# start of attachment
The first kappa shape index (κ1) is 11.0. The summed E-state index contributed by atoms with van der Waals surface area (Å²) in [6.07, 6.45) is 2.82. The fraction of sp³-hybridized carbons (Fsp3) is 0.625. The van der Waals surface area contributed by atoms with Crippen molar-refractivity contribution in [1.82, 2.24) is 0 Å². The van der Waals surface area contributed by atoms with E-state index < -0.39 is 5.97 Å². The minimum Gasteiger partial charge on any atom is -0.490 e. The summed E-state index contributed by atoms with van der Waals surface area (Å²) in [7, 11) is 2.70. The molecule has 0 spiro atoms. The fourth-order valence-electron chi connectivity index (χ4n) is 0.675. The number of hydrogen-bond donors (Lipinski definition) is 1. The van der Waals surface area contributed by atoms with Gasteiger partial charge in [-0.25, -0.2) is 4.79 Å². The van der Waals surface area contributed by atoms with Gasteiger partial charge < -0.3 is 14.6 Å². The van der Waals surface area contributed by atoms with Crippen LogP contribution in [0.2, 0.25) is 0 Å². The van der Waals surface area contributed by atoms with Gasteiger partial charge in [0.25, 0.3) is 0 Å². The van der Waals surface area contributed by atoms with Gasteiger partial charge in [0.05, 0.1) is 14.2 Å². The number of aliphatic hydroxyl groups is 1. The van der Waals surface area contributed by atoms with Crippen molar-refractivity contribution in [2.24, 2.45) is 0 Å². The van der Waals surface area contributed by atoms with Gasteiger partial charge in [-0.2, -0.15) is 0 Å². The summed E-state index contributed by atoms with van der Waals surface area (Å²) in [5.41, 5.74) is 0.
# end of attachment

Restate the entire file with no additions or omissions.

The first kappa shape index (κ1) is 11.0. The summed E-state index contributed by atoms with van der Waals surface area (Å²) in [6.07, 6.45) is 2.82. The fraction of sp³-hybridized carbons (Fsp3) is 0.625. The van der Waals surface area contributed by atoms with Crippen molar-refractivity contribution in [1.82, 2.24) is 0 Å². The van der Waals surface area contributed by atoms with E-state index < -0.39 is 5.97 Å². The minimum Gasteiger partial charge on any atom is -0.490 e. The summed E-state index contributed by atoms with van der Waals surface area (Å²) in [7, 11) is 2.70. The molecule has 0 spiro atoms. The fourth-order valence-electron chi connectivity index (χ4n) is 0.675. The number of hydrogen-bond donors (Lipinski definition) is 1. The van der Waals surface area contributed by atoms with Gasteiger partial charge in [-0.25, -0.2) is 4.79 Å². The van der Waals surface area contributed by atoms with Gasteiger partial charge < -0.3 is 14.6 Å². The van der Waals surface area contributed by atoms with Crippen LogP contribution in [0.2, 0.25) is 0 Å². The van der Waals surface area contributed by atoms with Gasteiger partial charge in [0.25, 0.3) is 0 Å². The van der Waals surface area contributed by atoms with Gasteiger partial charge in [0.05, 0.1) is 14.2 Å². The number of aliphatic hydroxyl groups is 1. The van der Waals surface area contributed by atoms with Crippen molar-refractivity contribution in [2.24, 2.45) is 0 Å². The van der Waals surface area contributed by atoms with Gasteiger partial charge in [-0.2, -0.15) is 0 Å². The summed E-state index contributed by atoms with van der Waals surface area (Å²) in [5.41, 5.74) is 0.